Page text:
I would describe the film as a slightly better version of Bless the Child until you hit the twist. From there it makes no sense with the rest of the film and leads to an stunningly bad ending (that might still have been the best of the several endings shot for the film). Woof. Patrick?
‘Ello everyone! Godsend? More like God, Send it Back! Amirite!? A couple’s child dies and Robert De Niro crashes their mourning period to reveal a once-in-a-lifetime opportunity: play God, abandon the life as you know it, and lie to your child for the rest of your life and you can get him back! I mean, what is the downside?! Let’s get into it:
The Good (Sequel, Prequel, Remake) – For the most part the first two thirds of this film are at least okay. Not really “thrilling” maybe, but the acting is solid, a few jump scares here and there, and the premise is interesting enough to sustain the film for a good hour at least. Sounds like it is time for a sequel. Fifteen years later and Dr. Richard Wells is still missing, and his “son” Zachary has been quelled and is controlled within Adam, now a New York City detective. When episodes involving Zachary become more frequent, and disturbing stories of a mad doctor start to float around the precinct, Adam has a sinking feeling Wells is back to his genetic research games. Following leads through back alley clinics and mafia doctors Adam discovers with horror that Wells has perfected a procedure to transfer consciousnesses from one man to another. How does one catch a man who can change faces at will? Godsend: Face / Off. The New York Times calls it “a piss-poor sequel built entirely upon the premise that Robert De Niro refused to return to the series”.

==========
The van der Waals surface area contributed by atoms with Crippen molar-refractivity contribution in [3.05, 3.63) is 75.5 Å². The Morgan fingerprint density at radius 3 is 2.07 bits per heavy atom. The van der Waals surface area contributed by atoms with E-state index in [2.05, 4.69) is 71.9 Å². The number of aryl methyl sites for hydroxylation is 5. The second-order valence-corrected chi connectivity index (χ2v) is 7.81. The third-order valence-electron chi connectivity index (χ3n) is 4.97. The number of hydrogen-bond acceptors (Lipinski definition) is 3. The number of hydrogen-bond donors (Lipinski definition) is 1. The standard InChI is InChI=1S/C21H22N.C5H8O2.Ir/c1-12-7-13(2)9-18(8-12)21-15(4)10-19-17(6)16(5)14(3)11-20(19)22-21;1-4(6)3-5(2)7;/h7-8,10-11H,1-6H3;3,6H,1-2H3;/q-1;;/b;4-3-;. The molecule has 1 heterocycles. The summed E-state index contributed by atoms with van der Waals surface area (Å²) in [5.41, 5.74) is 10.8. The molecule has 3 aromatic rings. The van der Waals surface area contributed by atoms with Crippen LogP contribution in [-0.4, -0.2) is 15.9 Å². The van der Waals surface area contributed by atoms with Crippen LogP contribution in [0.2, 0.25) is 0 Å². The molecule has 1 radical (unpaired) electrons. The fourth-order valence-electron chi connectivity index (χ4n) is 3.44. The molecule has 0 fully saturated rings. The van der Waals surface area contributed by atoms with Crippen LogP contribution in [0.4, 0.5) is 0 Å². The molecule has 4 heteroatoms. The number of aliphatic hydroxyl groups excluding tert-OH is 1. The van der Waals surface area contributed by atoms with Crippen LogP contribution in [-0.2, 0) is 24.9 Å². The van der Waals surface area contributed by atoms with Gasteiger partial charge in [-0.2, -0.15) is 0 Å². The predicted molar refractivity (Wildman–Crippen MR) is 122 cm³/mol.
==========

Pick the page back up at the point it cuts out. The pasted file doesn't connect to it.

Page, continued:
The Bad (Seven Deadly Sklogs) – Mainly the issue with the film is that the ending is garbage. Not only that, all four alternative endings they wrote are also garbage. The writing gets seriously shaky in the third act, although it includes the gloriously evil-scientist line “Tell me something, if I’m not supposed to do this Paul, how is it that I can?” from Dr. Wells. If I had a nickel for every time I screamed that while doing my PhD work I would be a rich man. I’m not sure the sin (Lust, gluttony, greed? Probably greed), but I think all of the issues stem from the producers accidentally landing Robert De Niro and then rushing to expand his part (allegedly all shot within a very short time span). I would guess by expanding Wells into the main antagonist role they painted themselves into a corner with the ending. That’s my take anyways.
The BMT: Legacy – I do think Wells gets up there in the pantheon of evil bad movie scientists, along with Dr. Alexander McCabe from Bats. Along with that it also joins movies like The Call in which the first two thirds are pretty good and then the last act (often just the ending) ruins the entire film. Interesting, but this movie won’t be in any bad movie marathons, I don’t think. For the most part the film is too good in its first two acts to be anything that sticks around.
And wrap with StreetCreditReport.com as is usual these days. Godsend, not surprisingly, got no love at the time despite being the third lowest rated films on Rotten Tomatoes of the year. Ebert neglects it in his recap, and I found nary a list that mentioned it. But 2004 was an amazing year (Catwoman, Superbabies: Baby Geniuses 2, New York Minute, White Chicks, The Whole Ten Yards!!) and Godsend is amazingly forgettable. Street cred? More like No Cred. For shame.